Sophia the Robot has a sister: Little Sophia

Ruben Baart
February 7th 2019

Robot Sophia is pretty much the international face of the ‘modern robot’. Sophia is the Audrey Hepburn-inspired humanoid robot who stands out for multiple reasons. She is the first robot granted human citizenship (in Saudi Arabia) and has met up with more politicians and celebrities than one would meet in a lifetime. Sophia is advanced, yet not very portable and expensive.

Now the superstar robot has a little sister: Little Sophia, an educational companion for ages 7-13 getting kids excited for AI and coding learning. And in contrast to ‘big’ Sophia, her sister is a lot easier in use and more affordable (from $99).

The family resemblances are... uncanny (to throw a fitting metaphor on the table).

Little Sophia is something between a toy doll and a real robot, and is being developed by Hanson Robotics (the same company that also develops OG Sophia). Like Sophia the robot, her younger sibling can walk, talk, sing, play games and, tell jokes. She’s about 35 cm tall and looks as if Robocop had a baby with a Bratz doll.

Programmable via mobile app, she’s able to mirror the movement of its owner, making it both a fun toy and also an educational tool. Promising unparalleled levels of feedback for users, the idea is to create a robot friend and tutor, which will build up a lasting relationship with kids.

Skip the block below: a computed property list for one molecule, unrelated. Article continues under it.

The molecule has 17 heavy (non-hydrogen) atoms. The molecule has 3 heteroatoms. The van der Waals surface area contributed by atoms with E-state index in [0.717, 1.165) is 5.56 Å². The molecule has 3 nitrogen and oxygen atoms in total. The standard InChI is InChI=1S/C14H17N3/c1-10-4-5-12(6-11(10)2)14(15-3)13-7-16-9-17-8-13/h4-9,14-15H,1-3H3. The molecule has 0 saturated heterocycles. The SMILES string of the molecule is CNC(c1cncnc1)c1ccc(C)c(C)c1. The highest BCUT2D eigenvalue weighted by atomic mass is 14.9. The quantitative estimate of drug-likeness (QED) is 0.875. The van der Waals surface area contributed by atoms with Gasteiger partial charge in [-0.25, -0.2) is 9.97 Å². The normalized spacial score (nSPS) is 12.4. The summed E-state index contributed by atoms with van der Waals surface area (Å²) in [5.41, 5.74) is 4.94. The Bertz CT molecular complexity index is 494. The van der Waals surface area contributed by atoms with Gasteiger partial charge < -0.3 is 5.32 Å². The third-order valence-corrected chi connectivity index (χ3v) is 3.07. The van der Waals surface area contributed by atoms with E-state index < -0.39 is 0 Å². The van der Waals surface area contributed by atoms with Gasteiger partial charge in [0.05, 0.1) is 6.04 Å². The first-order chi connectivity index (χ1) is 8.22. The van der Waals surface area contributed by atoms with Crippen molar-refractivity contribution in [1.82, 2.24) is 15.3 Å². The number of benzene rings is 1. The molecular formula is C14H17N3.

For now, we're applauding the developers for inspiring a broader, more inclusive generation of young kids to learn how to code.

“Our vision at Hanson Robotics is to bring robots to life,” said David Hanson, founder of Hanson Robotics, in a statement. "Robots will soon be everywhere. How can we nurture them to be our friends and useful collaborators?"

A vision we can only agree to (remember HUBOT).

The irresistible Little Sophia is currently up for adoption via a Kickstarter campaign.

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Should men be able to give birth to children?


Koert van Mensvoort: Is the artificial womb frankenstein-like symbol of (male) engineers trying to steal the magical womb from women? Or… is it a feminist project and needed to reach through equality between the sexes? I personally lean towards the latter. To me it feels like progress if a girl can tell a guy to carry the womb for a change.

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